Athens native Jessica Elkins died Dec. 26, 2007, due to meningitis. She was a beloved cheerleader and freshman at Athens High School.
Since her death, the Elkins family has worked to educate the public about the disease.
For more than a decade in Athens and Limestone County, Sept. 23 has been Meningitis Awareness Day.
Athens Mayor Ronnie Marks and Limestone County Commission Chairman Collin Daly recently joined the Elkins family to mark Wednesday, Sept. 23, as Meningitis Awareness Day. Sept. 23 is set aside each year for awareness day because it is the birthday of Jessica Elkins.
On this day, and the days that follow, the family hopes everyone will take time to learn about the symptoms and vaccinations related to meningitis.
The Elkins family wants to encourage parents to educate themselves about the disease so another family will not experience the same tragedy.
“Our hearts ache daily for our precious Jessica,” Jessica's mother Michelle Elkins said in a previous interview with The News Courier. “We pray that we can save at least one life each time we tell others about Jessica and the vaccine.”
Elkins family members understand parents can't watch their teens every minute of every day, but they encourage all families to help protect children from meningococcal disease, which includes meningitis, by getting them vaccinated.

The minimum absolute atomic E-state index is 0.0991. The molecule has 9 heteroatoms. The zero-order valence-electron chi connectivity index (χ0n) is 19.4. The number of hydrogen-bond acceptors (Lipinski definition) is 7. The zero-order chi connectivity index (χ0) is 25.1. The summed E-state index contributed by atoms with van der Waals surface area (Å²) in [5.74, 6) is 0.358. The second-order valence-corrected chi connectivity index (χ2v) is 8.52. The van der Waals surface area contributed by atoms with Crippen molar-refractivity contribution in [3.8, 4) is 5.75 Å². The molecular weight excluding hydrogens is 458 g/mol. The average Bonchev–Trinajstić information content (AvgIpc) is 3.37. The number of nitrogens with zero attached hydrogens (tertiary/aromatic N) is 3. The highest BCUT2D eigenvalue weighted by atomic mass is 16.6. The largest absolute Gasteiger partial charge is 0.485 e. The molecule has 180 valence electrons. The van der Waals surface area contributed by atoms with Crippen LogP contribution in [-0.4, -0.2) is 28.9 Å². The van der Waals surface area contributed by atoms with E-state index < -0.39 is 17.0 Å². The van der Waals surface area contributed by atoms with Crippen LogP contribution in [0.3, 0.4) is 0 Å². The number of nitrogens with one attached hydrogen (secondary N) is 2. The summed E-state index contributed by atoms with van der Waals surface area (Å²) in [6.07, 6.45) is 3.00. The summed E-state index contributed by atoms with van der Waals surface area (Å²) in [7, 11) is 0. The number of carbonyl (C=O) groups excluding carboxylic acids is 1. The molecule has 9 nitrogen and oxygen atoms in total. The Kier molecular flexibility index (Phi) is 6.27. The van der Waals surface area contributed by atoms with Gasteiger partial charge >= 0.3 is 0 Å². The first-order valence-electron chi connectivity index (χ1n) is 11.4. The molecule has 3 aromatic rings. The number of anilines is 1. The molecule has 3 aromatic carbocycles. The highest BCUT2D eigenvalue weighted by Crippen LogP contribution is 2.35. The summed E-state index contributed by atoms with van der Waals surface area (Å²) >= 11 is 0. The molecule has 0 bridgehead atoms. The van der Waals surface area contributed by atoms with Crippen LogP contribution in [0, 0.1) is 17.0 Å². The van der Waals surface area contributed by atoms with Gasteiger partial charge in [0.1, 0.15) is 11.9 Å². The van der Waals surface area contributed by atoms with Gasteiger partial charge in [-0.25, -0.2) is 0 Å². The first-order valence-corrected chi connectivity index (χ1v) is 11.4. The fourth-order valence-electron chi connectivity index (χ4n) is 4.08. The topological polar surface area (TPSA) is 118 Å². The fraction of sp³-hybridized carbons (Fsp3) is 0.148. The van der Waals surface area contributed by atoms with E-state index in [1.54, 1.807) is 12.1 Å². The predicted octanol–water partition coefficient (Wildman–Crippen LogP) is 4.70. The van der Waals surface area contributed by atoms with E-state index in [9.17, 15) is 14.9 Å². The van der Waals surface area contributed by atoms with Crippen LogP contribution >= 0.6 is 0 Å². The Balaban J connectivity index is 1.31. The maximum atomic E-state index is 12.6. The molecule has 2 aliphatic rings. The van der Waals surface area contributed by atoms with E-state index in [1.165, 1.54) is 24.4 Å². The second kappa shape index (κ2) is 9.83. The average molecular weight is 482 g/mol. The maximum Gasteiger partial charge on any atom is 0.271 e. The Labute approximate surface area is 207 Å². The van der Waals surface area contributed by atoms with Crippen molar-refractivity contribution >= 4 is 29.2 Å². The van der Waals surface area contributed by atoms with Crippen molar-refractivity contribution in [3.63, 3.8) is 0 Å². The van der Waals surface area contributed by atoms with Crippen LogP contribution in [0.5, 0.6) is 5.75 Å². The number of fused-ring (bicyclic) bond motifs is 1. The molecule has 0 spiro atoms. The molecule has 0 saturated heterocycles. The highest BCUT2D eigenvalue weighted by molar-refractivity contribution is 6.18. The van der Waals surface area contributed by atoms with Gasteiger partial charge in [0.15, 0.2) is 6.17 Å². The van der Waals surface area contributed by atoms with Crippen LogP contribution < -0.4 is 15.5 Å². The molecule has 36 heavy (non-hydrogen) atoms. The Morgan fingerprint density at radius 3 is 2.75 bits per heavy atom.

Meningitis is an inflammation of the meninges, the membranes that cover the brain and spinal cord. It is usually caused by a bacteria or virus, but it can also be caused by certain medications or illnesses.
Bacterial meningitis is rare but usually serious and sometimes life-threatening if not treated right away.
Viral meningitis is relatively common and far less serious. It often goes undiagnosed, because its symptoms are a lot like the common flu.
People who are usually healthy can get meningitis. Although the risk of getting meningitis increases in teens and young adults, kids of any age can end up with the disease. Everyday activities, including sharing utensils and drinking glasses, living in close quarters such as a dormitory or summer camp and smoking or being exposed to smoke, can cause the disease to spread.
Some activities, such as staying out late and irregular sleep patterns, can make teens feel run down and put them at greater risk for meningitis by weakening their immune systems. Each year, meningococcal disease strikes nearly 3,000 Americans, and 10 to 12% of those will die from the disease. Up to 20% of survivors suffer long-term disabilities, such as brain damage, hearing loss or limb amputations.